7th. Though a considerable proportion of His Majesty's fleets and armies is Roman Catholic, not only no provision is made for the religious comforts and duties of Roman Catholic soldiers and sailors, but, by the articles of war, they are liable to the very

But this representation is altogether er-heaviest pains and penalties for refusing to roneous-the English Catholics labour join in those acts of outward conformity to

operation of the principal laws still remaining in force against your English Catholic brethren. The general effect of them is, to depress every member of the body below his legitimate level in society.

Even in the very lowest order of the community, some situations conferring comfort, emolument, or distinction, are open to the individuals of that class, and in proportion as the several classes of society rise into importance, these situations are multiplied. From all of them the law excludes This effectively the English Catholic. places him below his Protestant brethren of the same class, and makes the whole body in the estimation of the community, a depressed and isolated cast.

The Roman Catholics acknowledge with gratitude, not only the virtual suspension of these laws, in consequence of the orders recently issued by his Royal Highness the present Commander in Chief, and the facilities which they afford for enabling the Roman Catholic soldiers to attend their own religious worship; but they beg leave to observe, that these humane regulations still want the firm sanction of law, and therefore, to a certain extent are still precarious.

This the Roman Catholics severely feel, but it is not by its substantial effects alone that they feel their depression. Some avenues of wealth are still open to them, none to honours or distinctions. Thus, thousands of those possibilities, the prospect and hope of which, constitute a large proportion of the general stock of human happiness, are peremptorily denied to the Roman Catholics. No hope of provision," of preferment, of honours, or dignity, cheers their souls or excites their exertions. A Roman Catholic scarce steps into life when he is made to feel that nothing, which confers them, is open to him; and however successful his career may have been, it seldom happens that his success has not been on more than one occasion, either lessened or retarded by the circumstance of his having been a Roman Catholic.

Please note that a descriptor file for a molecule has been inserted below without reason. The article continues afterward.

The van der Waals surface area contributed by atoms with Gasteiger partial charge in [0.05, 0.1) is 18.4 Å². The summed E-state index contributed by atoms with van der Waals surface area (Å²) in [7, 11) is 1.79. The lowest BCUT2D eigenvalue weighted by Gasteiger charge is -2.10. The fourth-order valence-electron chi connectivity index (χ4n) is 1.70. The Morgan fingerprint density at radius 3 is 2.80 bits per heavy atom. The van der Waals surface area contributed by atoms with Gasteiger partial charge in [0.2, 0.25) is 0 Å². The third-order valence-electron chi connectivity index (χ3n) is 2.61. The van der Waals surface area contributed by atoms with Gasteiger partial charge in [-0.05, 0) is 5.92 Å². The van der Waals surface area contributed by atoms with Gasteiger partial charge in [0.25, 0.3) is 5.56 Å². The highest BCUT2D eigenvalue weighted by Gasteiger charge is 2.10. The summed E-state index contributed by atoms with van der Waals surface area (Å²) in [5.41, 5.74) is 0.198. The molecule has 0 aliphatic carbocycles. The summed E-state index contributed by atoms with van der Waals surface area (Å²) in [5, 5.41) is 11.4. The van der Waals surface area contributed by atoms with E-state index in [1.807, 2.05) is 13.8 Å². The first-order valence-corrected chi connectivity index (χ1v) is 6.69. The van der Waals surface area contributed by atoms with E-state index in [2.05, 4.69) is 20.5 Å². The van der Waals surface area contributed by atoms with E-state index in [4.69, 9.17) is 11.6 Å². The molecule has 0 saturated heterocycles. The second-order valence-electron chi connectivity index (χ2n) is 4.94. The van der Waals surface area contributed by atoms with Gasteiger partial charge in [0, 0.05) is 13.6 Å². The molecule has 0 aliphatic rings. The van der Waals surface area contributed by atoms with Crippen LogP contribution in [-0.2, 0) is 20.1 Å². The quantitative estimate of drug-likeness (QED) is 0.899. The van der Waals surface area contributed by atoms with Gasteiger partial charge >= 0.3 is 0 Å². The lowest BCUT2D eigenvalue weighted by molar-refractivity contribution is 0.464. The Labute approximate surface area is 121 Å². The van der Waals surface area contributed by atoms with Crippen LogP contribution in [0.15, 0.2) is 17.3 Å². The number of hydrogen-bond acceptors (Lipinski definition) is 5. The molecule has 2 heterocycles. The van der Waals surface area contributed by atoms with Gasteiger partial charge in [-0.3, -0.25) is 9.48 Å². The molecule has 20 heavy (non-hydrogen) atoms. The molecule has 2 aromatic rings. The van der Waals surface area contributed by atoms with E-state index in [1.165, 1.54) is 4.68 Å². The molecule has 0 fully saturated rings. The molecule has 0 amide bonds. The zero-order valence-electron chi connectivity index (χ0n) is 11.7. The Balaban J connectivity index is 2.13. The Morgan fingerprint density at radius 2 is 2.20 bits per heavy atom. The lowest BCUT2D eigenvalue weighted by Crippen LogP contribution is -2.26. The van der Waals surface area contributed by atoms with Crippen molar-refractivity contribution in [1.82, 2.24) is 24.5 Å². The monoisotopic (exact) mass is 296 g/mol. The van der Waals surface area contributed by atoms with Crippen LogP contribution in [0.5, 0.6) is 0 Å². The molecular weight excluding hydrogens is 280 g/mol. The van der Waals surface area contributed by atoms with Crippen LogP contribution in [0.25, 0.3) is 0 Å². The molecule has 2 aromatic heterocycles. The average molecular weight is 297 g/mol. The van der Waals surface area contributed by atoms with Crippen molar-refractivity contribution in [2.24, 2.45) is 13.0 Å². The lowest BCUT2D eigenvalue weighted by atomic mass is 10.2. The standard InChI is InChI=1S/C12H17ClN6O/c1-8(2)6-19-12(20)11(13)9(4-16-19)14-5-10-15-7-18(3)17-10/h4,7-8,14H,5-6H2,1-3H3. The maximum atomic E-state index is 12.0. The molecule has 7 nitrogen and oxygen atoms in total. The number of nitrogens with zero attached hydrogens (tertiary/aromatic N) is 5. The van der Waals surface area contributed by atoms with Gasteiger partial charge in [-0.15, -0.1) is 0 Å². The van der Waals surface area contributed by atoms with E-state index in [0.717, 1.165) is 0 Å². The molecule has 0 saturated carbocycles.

8th. In common with the rest of His Majesty's subjects, Roman Catholics contribute to the religious establishment of the country: they have also to support their own religious functionaries; and thus, have a double religious establishment to defray. Of this, however, they do not complain; but they think it a serious grievance, that their own religious endowments are not legalized like those of the Protestant, Dis-effects of this degradation? How many of their hopes would it destroy?-how many

Here then our Protestant countrymen are called upon to place themselves in our situation; and to reflect, what their own feelings would be, if, from a conscientious adherence to their religious principles, they belonged to a class thus legally degraded. How often would they substantially feel the



In hospitals, workhouses, and other pub- of their projects would it ruin? Surely a lic institutions, the attendance of the minis-petition to the Legislature, from any portion ters of their own communion is sometimes of His Majesty's subjects, for the removal denied to the poor of the Roman Catholic of such a woe, is entitled to the sympathy Religion, and the children of the Roman and aid of every other portion of the comCatholic poor are sometimes forced into munity. Protestant schools under the eyes of their parents.



Such, fellow-subjects, is the particular


the religious rites of the established church, which a Roman Catholic considers to amount to a dereliction of her faith. By the Articles of War, sect. 1, a soldier absenting himself from divine service and sermon, is liable, for the first offence, to forfeit 12d., and for the second, and every other offence, to forfeit 12d., and to be put in irons. By the same Articles, sect. 2. "If he shall disobey any lawful "command of his superior" (and, of course, if he shall disobey any lawful commands of his superior officer to attend divine service and sermon,)" he shall "suffer death, or such other punishment "as by a general Court Martial shall be "awarded."